The weekend yielded three newspaper articles about funerals.
The Indy’s is a way-to-go survey. It begins by reflecting the current morbid fascination with the demise of enormous people and the consequent indignities of going out big, making play of wardrobe-size coffins and cranes used to lower them. Health is the new morality, of course, so going to your grave in a JCB amounts to judgement. For the rest, we’re not at all sure that the article tells anyone anything they didn’t already know. The writers talk of caskets, not coffins. They quote the average funeral cost as £7,248. They display the customary media attraction to wackiness — Crazy Coffins, for example. Oh and promession, in development since 1999 and yet, as far as we know, to render anyone to biodegrable powder. Verdict: dull. Score: 3/10. Find it here.
There’s a much better piece in the Guardian by Amanda Mitchison and Caleb Parkin about ashes and what people do with them. Richard Martin over at Scattering Ashes was thrilled that his Viking longship got a mention, though no name-check for him. Or for the GFG, which begat the concept. 8/10 for this and, at the time of typing, we are waiting for Ms Mitchison to take to the air on R4 and talk to us about ashes. Listen-again link later. Find the Guardian article here.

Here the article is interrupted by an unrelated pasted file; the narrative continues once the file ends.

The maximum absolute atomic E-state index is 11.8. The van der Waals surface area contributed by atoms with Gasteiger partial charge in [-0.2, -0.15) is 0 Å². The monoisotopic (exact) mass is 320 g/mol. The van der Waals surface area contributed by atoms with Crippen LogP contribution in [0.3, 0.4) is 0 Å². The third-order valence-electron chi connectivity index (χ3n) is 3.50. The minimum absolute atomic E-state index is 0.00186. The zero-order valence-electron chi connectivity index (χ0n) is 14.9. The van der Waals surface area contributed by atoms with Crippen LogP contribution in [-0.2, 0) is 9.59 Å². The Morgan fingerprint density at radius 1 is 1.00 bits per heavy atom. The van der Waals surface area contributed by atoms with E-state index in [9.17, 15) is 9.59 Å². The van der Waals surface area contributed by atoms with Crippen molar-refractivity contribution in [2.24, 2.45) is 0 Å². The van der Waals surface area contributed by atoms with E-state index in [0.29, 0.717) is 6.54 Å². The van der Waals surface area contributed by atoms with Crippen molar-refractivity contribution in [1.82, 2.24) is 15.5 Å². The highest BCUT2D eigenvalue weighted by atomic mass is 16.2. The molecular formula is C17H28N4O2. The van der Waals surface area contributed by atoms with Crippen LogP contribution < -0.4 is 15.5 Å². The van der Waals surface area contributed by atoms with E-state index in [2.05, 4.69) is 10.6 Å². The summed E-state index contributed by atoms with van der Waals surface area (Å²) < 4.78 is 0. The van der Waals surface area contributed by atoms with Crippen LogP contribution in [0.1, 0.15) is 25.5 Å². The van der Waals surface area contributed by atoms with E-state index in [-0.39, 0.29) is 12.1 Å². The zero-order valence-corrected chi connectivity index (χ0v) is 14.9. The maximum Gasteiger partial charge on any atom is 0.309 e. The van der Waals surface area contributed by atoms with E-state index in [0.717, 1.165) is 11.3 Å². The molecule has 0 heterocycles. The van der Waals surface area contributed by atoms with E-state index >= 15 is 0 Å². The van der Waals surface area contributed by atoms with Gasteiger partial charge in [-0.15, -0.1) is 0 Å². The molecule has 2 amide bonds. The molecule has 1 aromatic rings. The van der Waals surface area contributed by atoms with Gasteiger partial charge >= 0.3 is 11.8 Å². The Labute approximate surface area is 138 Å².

Finally, the Daily Mail plays to the zeitgeist with a shamelessly sensational piece about a man too large to fit into a mortuary refrigerator and ‘left to rot’… ‘Plans for an open casket funeral have been scrapped because his body is too decayed.’ What’s all this casket talk we’re getting these days? Score for this piece 0/10 or 10/10 depending on the altitude of your brow. Find it here.